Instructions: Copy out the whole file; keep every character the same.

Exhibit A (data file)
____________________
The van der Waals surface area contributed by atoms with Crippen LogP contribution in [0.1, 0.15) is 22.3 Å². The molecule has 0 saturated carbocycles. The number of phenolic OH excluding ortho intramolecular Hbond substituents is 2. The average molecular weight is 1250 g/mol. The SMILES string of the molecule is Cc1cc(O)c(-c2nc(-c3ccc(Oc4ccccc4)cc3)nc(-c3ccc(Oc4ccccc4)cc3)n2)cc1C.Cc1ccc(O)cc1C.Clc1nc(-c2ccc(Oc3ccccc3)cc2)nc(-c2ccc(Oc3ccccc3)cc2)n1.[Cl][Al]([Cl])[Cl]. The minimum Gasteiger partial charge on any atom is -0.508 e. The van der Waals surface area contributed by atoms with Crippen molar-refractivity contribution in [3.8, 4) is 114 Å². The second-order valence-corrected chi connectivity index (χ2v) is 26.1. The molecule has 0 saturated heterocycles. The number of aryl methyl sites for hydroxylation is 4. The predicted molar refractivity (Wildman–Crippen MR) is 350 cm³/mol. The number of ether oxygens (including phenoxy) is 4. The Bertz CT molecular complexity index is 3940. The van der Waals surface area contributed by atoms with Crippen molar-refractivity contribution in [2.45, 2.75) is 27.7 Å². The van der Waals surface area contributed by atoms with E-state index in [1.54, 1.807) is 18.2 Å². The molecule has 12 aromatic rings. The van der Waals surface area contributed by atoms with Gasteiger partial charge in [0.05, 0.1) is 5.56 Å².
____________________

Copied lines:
The van der Waals surface area contributed by atoms with Crippen LogP contribution in [0.1, 0.15) is 22.3 Å². The molecule has 0 saturated carbocycles. The number of phenolic OH excluding ortho intramolecular Hbond substituents is 2. The average molecular weight is 1250 g/mol. The SMILES string of the molecule is Cc1cc(O)c(-c2nc(-c3ccc(Oc4ccccc4)cc3)nc(-c3ccc(Oc4ccccc4)cc3)n2)cc1C.Cc1ccc(O)cc1C.Clc1nc(-c2ccc(Oc3ccccc3)cc2)nc(-c2ccc(Oc3ccccc3)cc2)n1.[Cl][Al]([Cl])[Cl]. The minimum Gasteiger partial charge on any atom is -0.508 e. The van der Waals surface area contributed by atoms with Crippen molar-refractivity contribution in [3.8, 4) is 114 Å². The second-order valence-corrected chi connectivity index (χ2v) is 26.1. The molecule has 0 saturated heterocycles. The number of aryl methyl sites for hydroxylation is 4. The predicted molar refractivity (Wildman–Crippen MR) is 350 cm³/mol. The number of ether oxygens (including phenoxy) is 4. The Bertz CT molecular complexity index is 3940. The van der Waals surface area contributed by atoms with Crippen molar-refractivity contribution in [2.45, 2.75) is 27.7 Å². The van der Waals surface area contributed by atoms with E-state index in [1.54, 1.807) is 18.2 Å². The molecule has 12 aromatic rings. The van der Waals surface area contributed by atoms with Gasteiger partial charge in [0.05, 0.1) is 5.56 Å².